Monday, September 27, 2010

How to Evaluate Health Insurance Plans

 Whether you are looking for private health insurance plans or deciding between multiple corporately offered health insurance plans, the principles are the same. In order the compare health insurance, you need to get the research out of the way and know exactly what aspects are important to you and your situation. The following are the common comparisons which need to be made.

Deductable. The Deductable is one of the most important things to consider when comparing health insurance plans. The deductible is the annual amount that the health care provider will require you to pay for services before they begin to fund your claims. If you believe you are going to have high medical bills, it will be beneficial to get a low deductable, however if you never go to the doctor and are not planning on it, you may want to purchase "fire insurance" which has a high deductable. Just remember that if an accident happens, you will be liable for that deductable amount before any services will be paid by the insurance company.

Coinsurance is a term used for a portion of the medical bill which the insurance company is going to require you to pay. This still applies even after the deductable has been met. As an example, the insurance company may change a 45% coinsurance on outpatient services. That means that they are only willing to pay 55% of that themselves and you are responsible for the rest.

When you compare health insurance plans, make sure you look at the office visit costs. Often they vary depending on if you are seeing your primary care physician versus a specialist.

Prescriptions are important to the health insurance plans comparison. Some plans will only cover generic drugs. Some will cover both, but will cover a higher percentage of generics than name brands. If you are on medication currently, make sure that it is offered in generic form and that your doctor is willing to offer the generic before choosing a plan that does not cover name brand drugs.

Out of pocket limits are set on some policies as an absolute maximum per year or per lifetime that the insurance company will require you to pay. All copayments, deductibles and coinsurance payments should count toward this figure. Again, if you are young and healthy, it is unlikely that this is going to be an important element when you compare health insurance plans.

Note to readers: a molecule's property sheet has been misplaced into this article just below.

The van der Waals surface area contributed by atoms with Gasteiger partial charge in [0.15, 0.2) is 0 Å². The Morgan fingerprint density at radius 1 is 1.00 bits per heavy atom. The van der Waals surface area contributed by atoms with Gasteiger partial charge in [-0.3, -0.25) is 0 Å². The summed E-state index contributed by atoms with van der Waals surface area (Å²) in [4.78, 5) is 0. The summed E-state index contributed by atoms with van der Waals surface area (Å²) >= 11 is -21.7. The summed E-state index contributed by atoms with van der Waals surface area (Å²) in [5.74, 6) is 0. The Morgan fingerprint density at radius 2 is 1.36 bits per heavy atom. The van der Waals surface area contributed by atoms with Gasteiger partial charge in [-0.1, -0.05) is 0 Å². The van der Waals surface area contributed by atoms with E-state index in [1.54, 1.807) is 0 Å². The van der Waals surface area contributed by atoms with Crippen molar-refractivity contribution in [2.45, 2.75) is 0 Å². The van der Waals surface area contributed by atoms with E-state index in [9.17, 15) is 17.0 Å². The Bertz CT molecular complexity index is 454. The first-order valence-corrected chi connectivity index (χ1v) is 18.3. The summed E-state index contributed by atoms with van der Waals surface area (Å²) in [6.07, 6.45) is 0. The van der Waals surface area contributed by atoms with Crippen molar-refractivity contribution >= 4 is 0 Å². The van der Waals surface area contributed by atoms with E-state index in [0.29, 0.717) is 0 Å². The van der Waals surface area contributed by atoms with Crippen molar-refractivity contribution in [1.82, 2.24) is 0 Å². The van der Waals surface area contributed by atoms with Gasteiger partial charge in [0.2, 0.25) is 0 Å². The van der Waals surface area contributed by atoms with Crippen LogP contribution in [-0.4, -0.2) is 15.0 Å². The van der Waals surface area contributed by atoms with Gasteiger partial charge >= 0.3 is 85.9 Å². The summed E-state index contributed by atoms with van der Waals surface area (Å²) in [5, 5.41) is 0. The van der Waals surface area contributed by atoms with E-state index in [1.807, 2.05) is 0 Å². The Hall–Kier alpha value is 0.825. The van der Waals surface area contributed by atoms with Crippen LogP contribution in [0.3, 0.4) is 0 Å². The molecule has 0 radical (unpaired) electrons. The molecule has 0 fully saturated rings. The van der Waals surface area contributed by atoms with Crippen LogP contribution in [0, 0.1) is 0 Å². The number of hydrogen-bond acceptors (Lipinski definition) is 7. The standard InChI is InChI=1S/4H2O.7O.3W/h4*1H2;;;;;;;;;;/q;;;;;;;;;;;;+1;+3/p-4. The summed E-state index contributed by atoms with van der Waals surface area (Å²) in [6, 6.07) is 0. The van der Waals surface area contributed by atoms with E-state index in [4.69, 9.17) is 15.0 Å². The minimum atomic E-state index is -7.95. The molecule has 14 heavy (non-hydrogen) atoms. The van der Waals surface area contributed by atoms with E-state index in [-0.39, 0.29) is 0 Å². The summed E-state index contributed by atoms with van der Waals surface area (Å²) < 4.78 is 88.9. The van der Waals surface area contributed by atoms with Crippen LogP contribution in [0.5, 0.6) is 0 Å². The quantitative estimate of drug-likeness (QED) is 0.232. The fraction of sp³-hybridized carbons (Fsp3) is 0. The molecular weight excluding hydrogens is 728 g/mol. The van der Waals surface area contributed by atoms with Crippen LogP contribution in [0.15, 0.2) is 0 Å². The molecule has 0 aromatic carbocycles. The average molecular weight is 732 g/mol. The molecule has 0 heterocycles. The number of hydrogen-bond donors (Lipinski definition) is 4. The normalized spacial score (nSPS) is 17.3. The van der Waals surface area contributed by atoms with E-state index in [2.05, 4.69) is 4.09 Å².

Healthcare savings accounts are becoming a common part of an insurance policy. These are accounts that you pay into in order to store up funds for deductibles and coinsurance payments or uncovered items. If you have need for this, ask about penalties and benefits for paying into these types of accounts so you can take these into account in your health care comparison.

If you have a pre-existing condition, then find out what coverage is offered as part of your health insurance plans comparison. Many times, the company will not cover any part of a condition which was diagnosed prior to the coverage start date.
Here are some other things to consider when you compare health insurance plans.
• Out of Network Coverage - Coverage for doctors or services which do not have a specific coverage agreement with the insurance company.
• Out of Country Coverage - This is usually only included for emergencies which happen outside the country of at all.
• Hospital Services - These are services rendered by hospital staff and typically fall under a different agreement than the standard coverage.
• Maternity Coverage - This can include any prenatal visits to specialists as well as the hospital services.
• Outpatient Services - X-ray and lab services or even outpatient surgery can be included in this section depending on the health insurance company.

Source:  here


  1. I like this, awaiting your next update!

  2. Bah, I gotta start looking into this, but I'm not looking forward to it. I was on my parents plan through college, but haven't been insured for like a year now... it sucks.

  3. What about "move to Canada"? That was my dental plan, anyway.

  4. So do you only cover insurance in the U.S., or...?
    Oh well, following and supporting.

  5. i wish i we could take private insurence in my country

  6. Interesting, I will look deeper in to this!